Greece suffered another humiliating blow last night when credit rating agency Moody's downgraded its rating on Greek bonds even further into junk status.
The downgrade places Greece at the very bottom of Moody's league table of credit-worthy European countries.
The news came as officials were desperately trying to secure an second emergency cash injection from the European Union and the International Monetary Fund.
Moody's said it was very concerned about Greece's "highly uncertain growth prospects" and warned that the embattled country is "increasingly likely to fail to stabilise its debt ratios" by the deadline set by its previous €110bn (£96.7bn) bailout.
The three-notch-downgrade takes Greece from B1 to Caa1, giving the country a worse credit rating than Montenegro.
The humbling downgrade came as German ministers were forced to reassure the market that the EU and the IMF were committed to the bailout. Martin Kotthaus, a German finance minister, said: "It was designed jointly. It will be evaluated jointly, and I also assume that it can only be continued jointly, including when it comes to the question of payouts of future tranches."
Greece is due to receive a €12bn injection from Europe and the IMF on June 29 as part of the international bail–out programme. Delivery of the cash is subject to a progress report on asset sales and spending cuts by the international authorities.
Representatives of the "troika" – the EU, IMF and European Central Bank – are in Athens inspecting Greece's assets. Tension is mounting in the markets ahead of their decision – which is expected before the weekend. On Wednesday there were further reports that the IMF will not sanction the next tranche.
Last week, European markets were rattled when Jean–Claude Juncker, who chairs the eurozone finance ministers, said Greece could be disqualified from claiming part of its next cash injection.
Mr Juncker, who is also Luxembourg's prime minister, said Greece would be unlikely to guarantee its funding over the next 12 months, preventing the IMF from releasing funds under its own rules.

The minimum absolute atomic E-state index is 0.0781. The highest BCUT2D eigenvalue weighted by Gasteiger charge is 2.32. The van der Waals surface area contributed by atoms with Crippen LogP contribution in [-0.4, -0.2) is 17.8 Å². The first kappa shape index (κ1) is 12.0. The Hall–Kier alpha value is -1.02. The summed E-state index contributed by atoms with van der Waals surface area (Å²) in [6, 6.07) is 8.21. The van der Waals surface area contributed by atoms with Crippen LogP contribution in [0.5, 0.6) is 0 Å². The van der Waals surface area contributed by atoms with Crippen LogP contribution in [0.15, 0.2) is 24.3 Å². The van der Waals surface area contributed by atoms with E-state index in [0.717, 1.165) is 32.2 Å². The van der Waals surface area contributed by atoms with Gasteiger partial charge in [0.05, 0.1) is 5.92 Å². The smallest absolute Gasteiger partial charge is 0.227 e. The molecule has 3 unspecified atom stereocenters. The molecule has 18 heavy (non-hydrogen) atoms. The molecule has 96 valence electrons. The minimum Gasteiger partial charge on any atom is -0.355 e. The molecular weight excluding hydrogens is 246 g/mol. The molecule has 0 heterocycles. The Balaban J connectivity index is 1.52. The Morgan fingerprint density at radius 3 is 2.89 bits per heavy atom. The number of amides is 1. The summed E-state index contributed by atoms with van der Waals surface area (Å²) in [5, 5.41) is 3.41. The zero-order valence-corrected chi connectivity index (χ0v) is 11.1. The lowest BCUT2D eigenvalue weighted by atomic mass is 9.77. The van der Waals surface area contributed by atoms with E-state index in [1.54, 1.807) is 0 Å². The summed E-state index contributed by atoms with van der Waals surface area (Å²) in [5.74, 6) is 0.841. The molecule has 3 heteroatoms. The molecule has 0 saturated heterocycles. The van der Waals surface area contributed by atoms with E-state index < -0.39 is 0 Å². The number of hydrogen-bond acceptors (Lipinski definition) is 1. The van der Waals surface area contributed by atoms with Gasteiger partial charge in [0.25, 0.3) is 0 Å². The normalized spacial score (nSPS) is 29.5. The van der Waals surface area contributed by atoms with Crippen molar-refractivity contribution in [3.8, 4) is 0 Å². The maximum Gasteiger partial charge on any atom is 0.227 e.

Greece's commitment to a sale of its assets is key to restoring confidence in the bail-out.
Germany's Mr Kotthaus said yesterday: "It must be made crystal clear how these privatisation announcements and plans can be executed concretely, tangibly, and comprehensively so that all further delays and such can be avoided."
Meanwhile, German chancellor Angela Merkel has defended the stability of the euro but said some countries had to improve their competitiveness and their "fiscal responsibility".
As the EU prepared to provide more aid to Greece on top of the €110 billion already agreed, Chancellor Merkel told an economic forum in Singapore that Europe doesn't "have a problem with the euro as such. It is a stable currency, particularly if you look at it vis-a-vis the dollar."
However, she said that individual countries, which she didn't name, did have "a competition problem, a competitiveness problem" which was having an impact on the currency.
"So this is why we have said right from the start we need to boost competitiveness and we need to put fiscal responsibility and fiscal soundness at the very heart of our efforts.
"Because the competitiveness of the member states in the euro area is too disparate, some of them are too weak as regards their competitive situation and the question is obviously how can we overcome this crisis.”
Chancellor Merkel supported French finance minister Christine Lagarde's bid to become the next leader of the International Monetary Fund.
"If I look at the persona, Christine Lagarde as a finance mnister enjoys an excellent reputation worldwide. I hope that emerging countries will take an objective and unbiased look at her.”